Duchenne, the rare and fatal form of muscular dystrophy will not remain untreatable for long and there is finally hope for patients of the disease. A new drug which is in its trial stages has been found to be effective in treating the rare form of disease which mostly affects boys.
Bill and Terri Ellsworth of Coraopolis suffer from the rare disease and are being treated along with 11 other boys. The drug is free from any major side effects. The experimental drug is yet to receive approval from the FDA. The disease affects more than 20000 boys who will have to wait before the drug gets approval from the FDA.
Meanwhile drug developers and parents of the Duchenne patients had expressed frustration about the stop and go approach of the FDA. However on Monday, Duchene patients had something to cheer with the news that exceptional results have been obtained in the trial of the drug. It is still not clear if the new drug eteplirsen will obtain FDA approval but there is a potential path forward for the drug.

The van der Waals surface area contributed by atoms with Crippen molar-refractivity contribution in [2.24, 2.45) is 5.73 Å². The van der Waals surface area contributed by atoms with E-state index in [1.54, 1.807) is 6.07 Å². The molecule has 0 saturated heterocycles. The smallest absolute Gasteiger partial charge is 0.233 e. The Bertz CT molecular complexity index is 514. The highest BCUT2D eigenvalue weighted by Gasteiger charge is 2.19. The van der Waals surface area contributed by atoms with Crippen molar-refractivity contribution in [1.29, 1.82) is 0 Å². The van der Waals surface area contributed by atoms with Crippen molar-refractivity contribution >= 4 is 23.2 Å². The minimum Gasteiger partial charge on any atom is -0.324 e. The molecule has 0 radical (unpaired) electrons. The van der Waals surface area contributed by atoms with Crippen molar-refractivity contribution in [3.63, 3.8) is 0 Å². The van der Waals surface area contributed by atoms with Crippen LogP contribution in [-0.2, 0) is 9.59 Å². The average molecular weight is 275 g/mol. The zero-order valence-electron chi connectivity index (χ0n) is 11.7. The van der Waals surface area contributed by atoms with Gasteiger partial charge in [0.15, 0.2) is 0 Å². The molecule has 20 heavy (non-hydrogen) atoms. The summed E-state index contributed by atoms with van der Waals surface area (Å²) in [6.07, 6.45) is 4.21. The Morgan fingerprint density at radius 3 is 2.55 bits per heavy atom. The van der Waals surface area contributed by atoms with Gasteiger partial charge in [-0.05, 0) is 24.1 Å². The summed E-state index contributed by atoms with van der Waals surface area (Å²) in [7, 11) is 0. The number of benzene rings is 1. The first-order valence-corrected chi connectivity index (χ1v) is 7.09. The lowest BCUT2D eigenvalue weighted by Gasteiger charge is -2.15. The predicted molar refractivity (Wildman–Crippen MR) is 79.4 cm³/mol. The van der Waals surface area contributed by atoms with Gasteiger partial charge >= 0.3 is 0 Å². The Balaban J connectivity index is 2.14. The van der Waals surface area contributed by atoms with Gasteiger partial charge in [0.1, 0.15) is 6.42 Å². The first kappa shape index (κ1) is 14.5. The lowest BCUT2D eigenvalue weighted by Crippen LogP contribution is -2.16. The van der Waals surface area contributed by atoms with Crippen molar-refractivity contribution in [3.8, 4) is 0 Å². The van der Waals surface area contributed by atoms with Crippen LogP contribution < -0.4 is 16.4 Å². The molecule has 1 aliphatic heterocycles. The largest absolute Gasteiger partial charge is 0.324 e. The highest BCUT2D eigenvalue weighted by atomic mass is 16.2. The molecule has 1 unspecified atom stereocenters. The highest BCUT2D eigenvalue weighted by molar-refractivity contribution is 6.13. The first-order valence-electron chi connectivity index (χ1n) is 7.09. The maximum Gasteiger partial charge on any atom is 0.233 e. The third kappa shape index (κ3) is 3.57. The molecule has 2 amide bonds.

The drug developers Sarepta Therapeutics of Massachusetts is scheduled to conduct two additional studies. The FDA has also hinted that it will consider the application for accelerated approval of the drug. If everything goes as planned the drug could hit the stores by summer 2015. Additionally Sarapta has agreed to use the latest and more precise method of measuring dystrophin. Dystrophin is the muscle protein which is lacking in patients of Duchenne.
The Drug manufacturers believe that the current data are adequate to merit an approval but FDA feels that it needs additional information to ensure the safety profile of the drug. The delay in approval must be seen in the context of additional safety parameters of the drug being confirmed.